Freeze of assets in ChinaCast case to stay

Judge unmoved byex-accounting chief's claims of innocence over education firm

PUBLISHED : Wednesday, 13 November, 2013, 3:17am
UPDATED : Wednesday, 13 November, 2013, 3:17am

A Hong Kong judge has extended an order freezing the assets of Jim Ma Jim Lok, a former chief accounting officer of ChinaCast Education, an education services provider formerly listed on Nasdaq.

In September, the US Securities and Exchange Commission charged ChinaCast's former chief executive, Chan Tze Ngon, with stealing tens of millions of dollars from investors in its Nasdaq initial public offering and charged Jiang Xiangyuan, ChinaCast's former China president, with illegally dumping ChinaCast stock after he helped steal company assets, the SEC said on its website.

ChinaCast delisted from Nasdaq in June last year.

On June 19 this year, Mr Justice Louis Tong Po-sun granted an injunction freezing the Hong Kong assets of Ma, Chan, Jiang and Antonio Sena, a former chief financial officer of ChinaCast.

Ma maintains he is not involved in any fraud in ChinaCast.

In a Court of First Instance ruling on Monday that continued the injunction, Mr Justice Anthony Chan Kin-keung said: "I am not convinced about Ma's explanations. Just looking at the unauthorised borrowings and the pledges, there is a strong inference that there were too many irregularities to have escaped an honest chief accounting officer. It is very difficult for such unlawful acts to have escaped Ma."

Ma was the ChinaCast executive responsible for dealing with its auditor, Deloitte Touche Tohmatsu. In February, a group of US funds sued the accounting firm in a US court for investors' losses from ChinaCast. Deloitte said it would vigorously defend itself, The Wall Street Journal reported.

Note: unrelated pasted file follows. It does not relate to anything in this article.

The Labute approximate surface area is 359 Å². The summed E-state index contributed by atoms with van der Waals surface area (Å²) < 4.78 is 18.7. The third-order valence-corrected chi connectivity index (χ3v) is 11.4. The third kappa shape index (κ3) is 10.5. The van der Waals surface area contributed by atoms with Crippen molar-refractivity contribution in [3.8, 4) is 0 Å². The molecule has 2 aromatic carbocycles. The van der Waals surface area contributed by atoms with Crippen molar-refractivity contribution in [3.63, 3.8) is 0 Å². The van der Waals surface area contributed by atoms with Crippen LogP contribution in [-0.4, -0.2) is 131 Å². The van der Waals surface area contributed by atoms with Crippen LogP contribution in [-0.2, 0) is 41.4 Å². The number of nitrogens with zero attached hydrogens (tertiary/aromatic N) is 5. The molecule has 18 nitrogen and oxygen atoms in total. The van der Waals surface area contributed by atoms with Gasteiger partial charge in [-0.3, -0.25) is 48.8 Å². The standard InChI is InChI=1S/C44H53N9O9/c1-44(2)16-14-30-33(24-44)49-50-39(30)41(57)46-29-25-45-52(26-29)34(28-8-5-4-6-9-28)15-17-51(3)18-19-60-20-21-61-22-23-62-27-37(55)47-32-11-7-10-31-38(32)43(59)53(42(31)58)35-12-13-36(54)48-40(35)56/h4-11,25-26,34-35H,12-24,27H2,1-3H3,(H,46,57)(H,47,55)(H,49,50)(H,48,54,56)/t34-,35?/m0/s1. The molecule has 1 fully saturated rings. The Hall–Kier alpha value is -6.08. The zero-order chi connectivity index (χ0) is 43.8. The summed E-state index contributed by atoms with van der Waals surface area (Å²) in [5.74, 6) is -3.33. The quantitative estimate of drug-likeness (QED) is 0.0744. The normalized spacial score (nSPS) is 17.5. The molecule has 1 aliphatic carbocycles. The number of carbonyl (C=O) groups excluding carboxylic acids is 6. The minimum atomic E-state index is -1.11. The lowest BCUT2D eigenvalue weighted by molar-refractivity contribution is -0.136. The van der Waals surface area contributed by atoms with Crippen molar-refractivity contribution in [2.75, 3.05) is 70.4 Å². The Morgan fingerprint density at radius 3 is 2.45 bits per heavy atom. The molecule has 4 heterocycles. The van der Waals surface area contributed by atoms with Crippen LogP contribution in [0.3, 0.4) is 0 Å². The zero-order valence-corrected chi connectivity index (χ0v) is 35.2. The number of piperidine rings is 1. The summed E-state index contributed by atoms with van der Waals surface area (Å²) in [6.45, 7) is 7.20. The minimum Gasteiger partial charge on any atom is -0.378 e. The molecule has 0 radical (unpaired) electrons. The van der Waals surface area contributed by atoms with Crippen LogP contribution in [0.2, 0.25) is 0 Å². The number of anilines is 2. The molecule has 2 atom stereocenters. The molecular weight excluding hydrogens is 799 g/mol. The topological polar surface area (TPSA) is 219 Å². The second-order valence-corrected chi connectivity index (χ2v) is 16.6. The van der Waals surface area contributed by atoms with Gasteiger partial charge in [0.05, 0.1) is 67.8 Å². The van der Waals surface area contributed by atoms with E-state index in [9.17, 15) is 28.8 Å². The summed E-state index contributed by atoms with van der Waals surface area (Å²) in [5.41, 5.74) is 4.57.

In 2011, there was an internal conflict within ChinaCast culminating in the sacking of Chan and Jiang in March last year, while Sena resigned, Monday's ruling said. Ma was fired a month later.

The new management found financial records and other documents in the Shanghai offices of ChinaCast's subsidiaries had been removed or destroyed, it said. In March last year, Chan tried to prevent the new management from entering the Shanghai premises by changing locks, it added. Company chops and other documentation required to run ChinaCast had been removed on Chan's instructions, the ruling said.

As the end of June 2011, ChinaCast had 858 million yuan (HK$1.09 billion) in cash. ChinaCast's new management found that from July 2011 to April last year, more than 762 million yuan had been removed, part of which was used to repay unauthorised loans, the ruling said.

Between 2010 and 2011, more than 780 million yuan of loans were taken out by ChinaCast's mainland subsidiaries, it said. The current management of ChinaCast said these loans were unauthorised as the group had ample cash reserves.